Nationwide, health systems, including hospitals and accountable care organizations (ACOs), are increasingly expanding their provider networks to include more physician groups.
Nationwide, health systems, including hospitals and accountable care organizations (ACOs), are increasingly expanding their provider networks to include more physician groups. This physician support will be necessary if they are to meet certain cost and quality benchmarks, including those like effective population health management. As the future of care necessitates a focus on value-based outcomes, health systems hope these provider groups will assist them in meeting the demands of payers. Use of physician groups will allow them to offer a broader and more attractive network and, for some, enable them to launch their own managed care plans.
Marlon Priest, executive vice president and chief medical officer at Bon Secours Health System (BSHS) in Maryland, says that employed physicians are “part of the overall effort to provide a service to the community.” He added, “I don’t think you can do that if you don’t have an integrated model of care.”
While health systems acknowledge the future benefits that will come with employing physicians, they struggle with the costs of doing so. For every physician group they employ, there comes technology upgrades, the costs of benefit packages, and other financial investments.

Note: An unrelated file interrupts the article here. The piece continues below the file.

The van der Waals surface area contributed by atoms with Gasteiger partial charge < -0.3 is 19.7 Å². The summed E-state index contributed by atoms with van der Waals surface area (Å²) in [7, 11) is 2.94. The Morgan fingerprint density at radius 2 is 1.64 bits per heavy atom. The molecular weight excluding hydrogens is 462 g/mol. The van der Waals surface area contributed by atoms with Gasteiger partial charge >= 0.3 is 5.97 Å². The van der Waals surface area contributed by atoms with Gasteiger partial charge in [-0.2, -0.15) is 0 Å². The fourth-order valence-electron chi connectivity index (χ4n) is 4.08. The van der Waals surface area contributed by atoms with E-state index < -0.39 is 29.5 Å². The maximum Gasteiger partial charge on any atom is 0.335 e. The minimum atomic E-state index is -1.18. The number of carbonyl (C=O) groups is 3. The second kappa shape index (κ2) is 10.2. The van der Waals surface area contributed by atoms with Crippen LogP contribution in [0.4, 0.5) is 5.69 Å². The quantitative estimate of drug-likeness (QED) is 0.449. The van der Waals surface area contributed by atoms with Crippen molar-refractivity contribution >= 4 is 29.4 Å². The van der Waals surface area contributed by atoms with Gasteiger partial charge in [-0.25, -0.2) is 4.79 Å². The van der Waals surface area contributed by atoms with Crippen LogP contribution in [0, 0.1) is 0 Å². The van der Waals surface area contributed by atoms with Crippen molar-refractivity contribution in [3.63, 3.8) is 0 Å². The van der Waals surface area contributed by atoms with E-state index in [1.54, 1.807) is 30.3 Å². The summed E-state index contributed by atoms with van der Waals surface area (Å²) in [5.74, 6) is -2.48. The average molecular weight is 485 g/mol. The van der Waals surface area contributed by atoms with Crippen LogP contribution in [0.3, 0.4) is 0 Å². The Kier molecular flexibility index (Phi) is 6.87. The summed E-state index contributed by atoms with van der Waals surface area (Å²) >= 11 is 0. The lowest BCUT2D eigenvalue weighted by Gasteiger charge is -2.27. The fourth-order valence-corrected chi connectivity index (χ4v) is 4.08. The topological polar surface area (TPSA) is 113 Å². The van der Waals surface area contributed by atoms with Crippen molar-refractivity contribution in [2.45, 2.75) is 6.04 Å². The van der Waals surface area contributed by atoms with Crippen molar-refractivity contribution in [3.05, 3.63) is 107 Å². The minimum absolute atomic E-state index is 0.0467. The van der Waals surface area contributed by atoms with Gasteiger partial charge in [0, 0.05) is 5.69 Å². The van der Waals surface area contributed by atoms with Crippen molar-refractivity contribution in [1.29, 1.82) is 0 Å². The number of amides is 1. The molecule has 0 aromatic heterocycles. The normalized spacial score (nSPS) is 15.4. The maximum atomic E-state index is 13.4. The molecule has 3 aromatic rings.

BSHS is just 1 participant in a growing number of systems in the Medicare Shared Savings Program for ACOs. Robert Fortini, RN, MSN, vice president and chief clinical officer at BSHS, said the health system has seen many positive outcomes since transitioning to the collaborative, team-based model.
“Not to quote Atul Gawande, but you can’t practice like a cowboy anymore, you need a pit crew. Medical practice has very much evolved into a team sport,” he said. “And for any physician to attempt to comply with all the documentation standards anymore, alone, in a vacuum, it would be impossible to practice. So you have to take as many of those obligations away from the physician.”
Mr Fortini further suggests that they have seen a return on investment of about 3 to 1.
“The data really prove the return on investment for investing in this type of care-team infrastructure, even in a simplistic way, to achieve outcomes. Our nurse case manager program is costing $3 million a year, but is generating $9 million in revenue through annual wellness visits, Medicare Advantage patient assessments, and transitions of care codes that Medicare is paying for managing patients,” he said.
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